Children who have divorced parents might dread the holiday season. In some cases, the parents might be able to alleviate some of the dread if they are willing to work together to make the holiday season a fun season for the children. Since Christmas is almost here, now is the time to work with your ex to determine a suitable schedule, if one hasn't already been established.
When you are making out the holiday schedule for your child, try not to make it too busy. Your child is probably more concerned about enjoying time with you than running here and there to a bunch of different places. While a busy holiday season isn't necessarily wrong, it can be overwhelming if this is your child's first holiday season since your separation.
Make sure that you and your ex are on the same page about all of the details. Transportation, pick up and drop off times and other factors that affect the holiday should all be ironed out as early as possible. It might be best to do this via email or through a parenting communication app so that everything that is decided on is in writing.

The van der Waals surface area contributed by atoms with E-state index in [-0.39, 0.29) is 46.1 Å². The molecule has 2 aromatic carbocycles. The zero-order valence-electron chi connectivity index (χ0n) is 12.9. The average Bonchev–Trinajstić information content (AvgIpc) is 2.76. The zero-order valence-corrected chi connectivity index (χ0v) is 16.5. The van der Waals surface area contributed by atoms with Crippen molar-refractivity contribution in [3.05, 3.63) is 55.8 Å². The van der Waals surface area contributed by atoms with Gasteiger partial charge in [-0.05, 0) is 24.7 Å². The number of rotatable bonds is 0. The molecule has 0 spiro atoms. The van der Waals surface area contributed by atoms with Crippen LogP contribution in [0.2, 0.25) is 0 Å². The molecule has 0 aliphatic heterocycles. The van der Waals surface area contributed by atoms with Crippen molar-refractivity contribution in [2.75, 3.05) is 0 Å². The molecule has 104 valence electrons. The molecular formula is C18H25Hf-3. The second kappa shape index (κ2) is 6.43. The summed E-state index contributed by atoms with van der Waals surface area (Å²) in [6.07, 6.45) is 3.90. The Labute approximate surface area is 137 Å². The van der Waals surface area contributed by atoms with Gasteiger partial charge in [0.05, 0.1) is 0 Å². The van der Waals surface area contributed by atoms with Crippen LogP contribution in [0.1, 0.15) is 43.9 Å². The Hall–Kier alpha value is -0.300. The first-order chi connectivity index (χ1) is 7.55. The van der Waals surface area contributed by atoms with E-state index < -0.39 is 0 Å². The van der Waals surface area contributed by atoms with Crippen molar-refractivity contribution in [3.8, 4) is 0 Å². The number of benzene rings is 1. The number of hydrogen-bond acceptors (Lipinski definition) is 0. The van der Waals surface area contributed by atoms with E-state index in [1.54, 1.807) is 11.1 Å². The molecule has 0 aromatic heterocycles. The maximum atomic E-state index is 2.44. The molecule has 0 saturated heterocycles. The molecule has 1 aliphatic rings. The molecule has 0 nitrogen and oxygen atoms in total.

Let your child know what the plans are in advance. A lot of times, children do better with new traditions if they know what to expect. Even a young child might feel better knowing when he or she will be with each parent.
Another aspect of the holiday season that you can work with your ex on is gift giving. By working with your ex, you might be able to avoid duplicate gifts. Of course, some parents aren't worried about that aspect and the children might not mind having a bike at each parent's house.
If you are unable to come to an agreement with your ex about the fundamentals of the holiday season, you might need to seek guidance from the court. This might be the case if you don't have a holiday schedule in the custody agreement and need one to make the season easier.
Source: Our Family Wizard, "Coordinating child custody during holidays," accessed Nov. 27, 2015